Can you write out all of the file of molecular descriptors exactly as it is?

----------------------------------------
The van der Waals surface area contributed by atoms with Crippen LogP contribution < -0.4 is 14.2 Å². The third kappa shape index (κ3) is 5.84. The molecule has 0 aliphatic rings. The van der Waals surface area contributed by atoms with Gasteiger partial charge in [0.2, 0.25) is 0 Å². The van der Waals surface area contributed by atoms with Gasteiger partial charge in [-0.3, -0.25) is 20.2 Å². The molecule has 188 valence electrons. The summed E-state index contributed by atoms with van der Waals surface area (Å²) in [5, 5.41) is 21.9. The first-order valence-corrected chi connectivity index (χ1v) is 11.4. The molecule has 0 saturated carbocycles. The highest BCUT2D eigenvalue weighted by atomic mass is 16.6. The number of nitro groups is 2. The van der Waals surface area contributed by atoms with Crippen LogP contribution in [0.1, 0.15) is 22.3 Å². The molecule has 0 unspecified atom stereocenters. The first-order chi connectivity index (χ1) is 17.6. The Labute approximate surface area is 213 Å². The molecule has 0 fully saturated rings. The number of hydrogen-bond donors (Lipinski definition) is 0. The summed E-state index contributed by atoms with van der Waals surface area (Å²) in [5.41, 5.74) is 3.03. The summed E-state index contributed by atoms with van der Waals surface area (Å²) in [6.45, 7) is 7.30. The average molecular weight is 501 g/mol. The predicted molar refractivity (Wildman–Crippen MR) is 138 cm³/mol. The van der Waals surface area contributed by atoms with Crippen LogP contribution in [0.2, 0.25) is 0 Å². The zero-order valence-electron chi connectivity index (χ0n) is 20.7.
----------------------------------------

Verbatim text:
The van der Waals surface area contributed by atoms with Crippen LogP contribution < -0.4 is 14.2 Å². The third kappa shape index (κ3) is 5.84. The molecule has 0 aliphatic rings. The van der Waals surface area contributed by atoms with Gasteiger partial charge in [0.2, 0.25) is 0 Å². The van der Waals surface area contributed by atoms with Gasteiger partial charge in [-0.3, -0.25) is 20.2 Å². The molecule has 188 valence electrons. The summed E-state index contributed by atoms with van der Waals surface area (Å²) in [5, 5.41) is 21.9. The first-order valence-corrected chi connectivity index (χ1v) is 11.4. The molecule has 0 saturated carbocycles. The highest BCUT2D eigenvalue weighted by atomic mass is 16.6. The number of nitro groups is 2. The van der Waals surface area contributed by atoms with Crippen LogP contribution in [0.1, 0.15) is 22.3 Å². The molecule has 0 unspecified atom stereocenters. The first-order chi connectivity index (χ1) is 17.6. The Labute approximate surface area is 213 Å². The molecule has 0 fully saturated rings. The number of hydrogen-bond donors (Lipinski definition) is 0. The summed E-state index contributed by atoms with van der Waals surface area (Å²) in [5.41, 5.74) is 3.03. The summed E-state index contributed by atoms with van der Waals surface area (Å²) in [6.45, 7) is 7.30. The average molecular weight is 501 g/mol. The predicted molar refractivity (Wildman–Crippen MR) is 138 cm³/mol. The van der Waals surface area contributed by atoms with Crippen LogP contribution in [0.2, 0.25) is 0 Å². The zero-order valence-electron chi connectivity index (χ0n) is 20.7.